SI Vault
Peter King
September 28, 1992
Decrease font Decrease font
Enlarge font Enlarge font
September 28, 1992

The Nfl

View CoverRead All Articles View This Issue


These are desperate times for the Browns, who are missing three of their best players—quarterback Bernie Kosar (broken ankle), defensive tackle Michael Dean Perry (arthroscopic knee surgery) and holdout wide receiver Webster Slaughter (inflated head). Their quarterback Sunday against the blitzing Raiders in Los Angeles was 1991 Plan B pickup Todd Philcox, who couldn't beat out Erik Wilhelm for a backup job in Cincinnati.

Cleveland ran 46 fewer plays than L.A., made only seven first downs and was out-gained 464 yards to 231. Why then was normally effervescent Brown owner Art Modell absolutely gushing afterward?

Eric Metcalf, that's why. Metcalf beat the Raiders single-handedly, scoring all four Cleveland touchdowns in a 28-16 win on pass receptions of four, 69 and 63 yards, and a run of six yards. "This," Modell said, just before hugging Metcalf and whispering sweet nothings into his ear in the Brown locker room, "is as good a game as any I've seen from a player on the Browns in many, many years, including the Leroy Kelly and Jim Brown days."

That Metcalf would have such a game is the surprise of this young NFL season, given how disappointing his four-year career had been until Sunday. Cleveland traded four draft picks so it could move up seven spots in the first round of the 1989 draft and take Metcalf, whom they envisioned as the sort of game-breaking back that James Brooks was for AFC Central rival Cincinnati. But at 5'10", 185 pounds, Metcalf was leaner and less powerful than Brooks, and he proved to be more laid back, too.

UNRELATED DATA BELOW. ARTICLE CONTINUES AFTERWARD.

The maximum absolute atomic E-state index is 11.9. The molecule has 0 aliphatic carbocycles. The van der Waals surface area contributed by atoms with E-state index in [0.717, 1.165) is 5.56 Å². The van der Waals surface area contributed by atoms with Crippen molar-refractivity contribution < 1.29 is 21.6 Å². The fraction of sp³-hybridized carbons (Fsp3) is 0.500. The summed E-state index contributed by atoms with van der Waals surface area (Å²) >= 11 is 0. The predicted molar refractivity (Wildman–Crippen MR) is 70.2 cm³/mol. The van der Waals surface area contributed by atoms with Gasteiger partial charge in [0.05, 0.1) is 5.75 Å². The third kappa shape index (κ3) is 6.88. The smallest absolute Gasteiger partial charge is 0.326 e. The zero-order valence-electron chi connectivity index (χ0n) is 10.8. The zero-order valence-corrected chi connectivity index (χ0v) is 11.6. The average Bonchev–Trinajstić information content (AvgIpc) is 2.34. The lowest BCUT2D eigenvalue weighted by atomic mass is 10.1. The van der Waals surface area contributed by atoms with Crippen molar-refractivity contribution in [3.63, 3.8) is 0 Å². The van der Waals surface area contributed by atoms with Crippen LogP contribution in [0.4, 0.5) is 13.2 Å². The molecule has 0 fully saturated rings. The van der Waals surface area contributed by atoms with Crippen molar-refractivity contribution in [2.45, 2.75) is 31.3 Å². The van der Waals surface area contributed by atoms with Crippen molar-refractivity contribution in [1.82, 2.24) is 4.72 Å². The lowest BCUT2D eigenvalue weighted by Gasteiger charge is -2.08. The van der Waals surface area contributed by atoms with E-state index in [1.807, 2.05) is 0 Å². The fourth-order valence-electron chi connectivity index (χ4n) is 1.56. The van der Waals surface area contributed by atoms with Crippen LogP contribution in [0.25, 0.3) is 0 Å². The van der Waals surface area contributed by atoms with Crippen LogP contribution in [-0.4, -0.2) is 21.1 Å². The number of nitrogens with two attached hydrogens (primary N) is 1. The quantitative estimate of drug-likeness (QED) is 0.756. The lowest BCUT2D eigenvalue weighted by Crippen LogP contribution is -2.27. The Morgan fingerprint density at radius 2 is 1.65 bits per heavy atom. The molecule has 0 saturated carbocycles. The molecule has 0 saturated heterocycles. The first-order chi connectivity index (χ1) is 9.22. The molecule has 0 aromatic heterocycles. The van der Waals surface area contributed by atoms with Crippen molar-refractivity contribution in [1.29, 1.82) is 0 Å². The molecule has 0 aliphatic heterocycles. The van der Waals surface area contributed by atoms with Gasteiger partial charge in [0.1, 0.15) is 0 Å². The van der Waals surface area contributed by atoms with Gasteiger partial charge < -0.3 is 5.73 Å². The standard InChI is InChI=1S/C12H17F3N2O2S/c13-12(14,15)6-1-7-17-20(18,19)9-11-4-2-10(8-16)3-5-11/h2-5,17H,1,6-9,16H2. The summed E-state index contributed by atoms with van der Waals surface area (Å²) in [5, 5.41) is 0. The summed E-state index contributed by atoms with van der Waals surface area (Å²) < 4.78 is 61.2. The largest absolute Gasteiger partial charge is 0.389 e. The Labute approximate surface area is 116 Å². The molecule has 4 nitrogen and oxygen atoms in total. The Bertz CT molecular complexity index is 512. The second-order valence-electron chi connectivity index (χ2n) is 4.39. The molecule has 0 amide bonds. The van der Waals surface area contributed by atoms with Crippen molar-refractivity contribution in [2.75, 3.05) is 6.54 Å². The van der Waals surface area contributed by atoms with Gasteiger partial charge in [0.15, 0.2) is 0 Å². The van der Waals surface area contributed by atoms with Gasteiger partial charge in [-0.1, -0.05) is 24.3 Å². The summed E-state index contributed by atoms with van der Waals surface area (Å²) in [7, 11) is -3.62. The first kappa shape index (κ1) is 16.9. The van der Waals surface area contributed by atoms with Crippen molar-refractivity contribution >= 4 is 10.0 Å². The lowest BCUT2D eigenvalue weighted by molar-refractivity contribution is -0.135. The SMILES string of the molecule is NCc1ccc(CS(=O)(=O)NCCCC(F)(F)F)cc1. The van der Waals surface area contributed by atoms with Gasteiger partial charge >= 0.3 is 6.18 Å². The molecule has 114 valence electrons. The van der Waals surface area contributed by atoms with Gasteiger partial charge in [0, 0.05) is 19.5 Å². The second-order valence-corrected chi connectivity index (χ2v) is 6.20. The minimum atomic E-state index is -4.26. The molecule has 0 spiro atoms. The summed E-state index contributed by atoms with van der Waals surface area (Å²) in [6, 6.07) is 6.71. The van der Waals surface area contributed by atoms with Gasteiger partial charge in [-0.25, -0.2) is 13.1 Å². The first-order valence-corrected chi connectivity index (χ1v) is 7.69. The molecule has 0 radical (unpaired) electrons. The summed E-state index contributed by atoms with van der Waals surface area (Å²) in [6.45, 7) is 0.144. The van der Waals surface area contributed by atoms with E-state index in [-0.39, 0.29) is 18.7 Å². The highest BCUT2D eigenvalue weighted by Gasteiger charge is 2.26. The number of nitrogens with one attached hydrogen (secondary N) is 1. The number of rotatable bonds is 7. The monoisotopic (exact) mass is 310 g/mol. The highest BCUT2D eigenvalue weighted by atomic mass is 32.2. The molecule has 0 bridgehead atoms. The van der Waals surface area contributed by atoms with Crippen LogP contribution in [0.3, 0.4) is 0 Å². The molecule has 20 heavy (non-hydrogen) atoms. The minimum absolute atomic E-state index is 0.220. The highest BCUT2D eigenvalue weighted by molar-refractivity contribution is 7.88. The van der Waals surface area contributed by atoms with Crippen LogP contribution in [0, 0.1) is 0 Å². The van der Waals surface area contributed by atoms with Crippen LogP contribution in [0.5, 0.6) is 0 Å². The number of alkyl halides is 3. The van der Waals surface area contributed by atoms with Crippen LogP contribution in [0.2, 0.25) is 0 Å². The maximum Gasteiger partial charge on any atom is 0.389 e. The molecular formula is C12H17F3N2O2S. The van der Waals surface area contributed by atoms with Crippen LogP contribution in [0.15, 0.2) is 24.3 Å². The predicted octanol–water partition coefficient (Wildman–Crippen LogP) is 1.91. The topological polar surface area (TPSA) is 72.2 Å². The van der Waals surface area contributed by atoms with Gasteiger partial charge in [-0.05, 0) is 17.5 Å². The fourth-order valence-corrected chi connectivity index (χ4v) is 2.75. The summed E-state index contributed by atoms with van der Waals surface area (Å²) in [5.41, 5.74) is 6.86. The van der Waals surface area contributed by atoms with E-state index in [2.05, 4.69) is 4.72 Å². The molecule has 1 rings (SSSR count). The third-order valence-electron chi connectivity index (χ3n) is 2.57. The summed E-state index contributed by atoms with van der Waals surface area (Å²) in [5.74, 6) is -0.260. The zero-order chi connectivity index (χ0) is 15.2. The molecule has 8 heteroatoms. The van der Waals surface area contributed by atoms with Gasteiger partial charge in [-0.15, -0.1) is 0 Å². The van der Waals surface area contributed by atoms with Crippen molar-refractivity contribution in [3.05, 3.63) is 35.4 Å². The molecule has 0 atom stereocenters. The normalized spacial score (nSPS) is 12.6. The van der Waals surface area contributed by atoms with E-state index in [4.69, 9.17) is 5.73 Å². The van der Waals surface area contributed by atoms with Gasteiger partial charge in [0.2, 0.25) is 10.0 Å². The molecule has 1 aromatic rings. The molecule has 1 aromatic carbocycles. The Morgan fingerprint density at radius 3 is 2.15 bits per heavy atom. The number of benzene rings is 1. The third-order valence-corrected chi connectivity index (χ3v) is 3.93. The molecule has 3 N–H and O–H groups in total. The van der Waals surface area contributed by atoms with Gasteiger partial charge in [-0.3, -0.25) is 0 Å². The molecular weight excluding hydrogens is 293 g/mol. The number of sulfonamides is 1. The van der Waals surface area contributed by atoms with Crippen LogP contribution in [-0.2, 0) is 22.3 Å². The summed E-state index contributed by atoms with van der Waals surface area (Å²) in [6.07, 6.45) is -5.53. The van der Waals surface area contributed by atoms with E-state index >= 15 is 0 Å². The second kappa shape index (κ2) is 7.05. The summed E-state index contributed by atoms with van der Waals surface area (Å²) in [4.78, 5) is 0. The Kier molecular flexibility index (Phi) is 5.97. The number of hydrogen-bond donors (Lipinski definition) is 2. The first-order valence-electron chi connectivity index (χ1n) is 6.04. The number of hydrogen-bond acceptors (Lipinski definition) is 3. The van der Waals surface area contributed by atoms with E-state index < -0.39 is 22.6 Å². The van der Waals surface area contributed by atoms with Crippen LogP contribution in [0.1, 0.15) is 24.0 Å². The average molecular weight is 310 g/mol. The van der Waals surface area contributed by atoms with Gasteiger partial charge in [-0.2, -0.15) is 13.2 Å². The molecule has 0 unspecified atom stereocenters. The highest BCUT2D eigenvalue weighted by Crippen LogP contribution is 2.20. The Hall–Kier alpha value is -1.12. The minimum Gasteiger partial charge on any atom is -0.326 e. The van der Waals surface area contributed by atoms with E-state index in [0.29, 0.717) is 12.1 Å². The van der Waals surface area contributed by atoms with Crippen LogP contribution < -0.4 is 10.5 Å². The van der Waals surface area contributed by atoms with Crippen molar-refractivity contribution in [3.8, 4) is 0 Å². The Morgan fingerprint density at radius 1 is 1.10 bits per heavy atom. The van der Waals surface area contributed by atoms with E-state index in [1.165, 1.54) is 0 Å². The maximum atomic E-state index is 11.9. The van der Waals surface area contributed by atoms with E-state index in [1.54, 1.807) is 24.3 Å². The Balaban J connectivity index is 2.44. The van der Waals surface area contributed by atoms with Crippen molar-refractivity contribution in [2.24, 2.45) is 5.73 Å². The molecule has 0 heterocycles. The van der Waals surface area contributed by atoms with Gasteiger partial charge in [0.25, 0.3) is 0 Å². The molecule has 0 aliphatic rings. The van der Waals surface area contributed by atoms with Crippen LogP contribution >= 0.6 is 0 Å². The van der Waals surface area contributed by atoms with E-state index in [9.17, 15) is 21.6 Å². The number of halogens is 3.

After the '89 season Brown coaches at the Pro Bowl asked for Brooks's advice on what to do with Metcalf. "Tell him to start working out," Brooks said. "He's got to get stronger." But Metcalf didn't train as hard as Cleveland wanted him to. He became even less effective and then missed half of last season with a shoulder injury. In the '90 and '91 seasons combined, he scored only two TDs from scrimmage, and his longest gain was a 45-yard catch.

The Browns finally satisfied their need for a versatile back like Brooks by signing Brooks himself on Plan B last March. On Sunday they played Brooks at slotback and occasionally split him wide. That's sound strategy against the Raiders, whose safeties are such aggressive run-supporters that they sometimes get caught too close to the line. "Anytime you do that to us," says Metcalf, who often went in motion out of a slot position, "we go into play-action, and we're down the field."


?None of the 44 players that the Cowboys drafted in 1984, '85 and '86 are currently employed by Dallas.

?Raider quarterback Jay Schroeder was benched last week for the seventh time in his nine-year NFL career.

Continue Story
1 2 3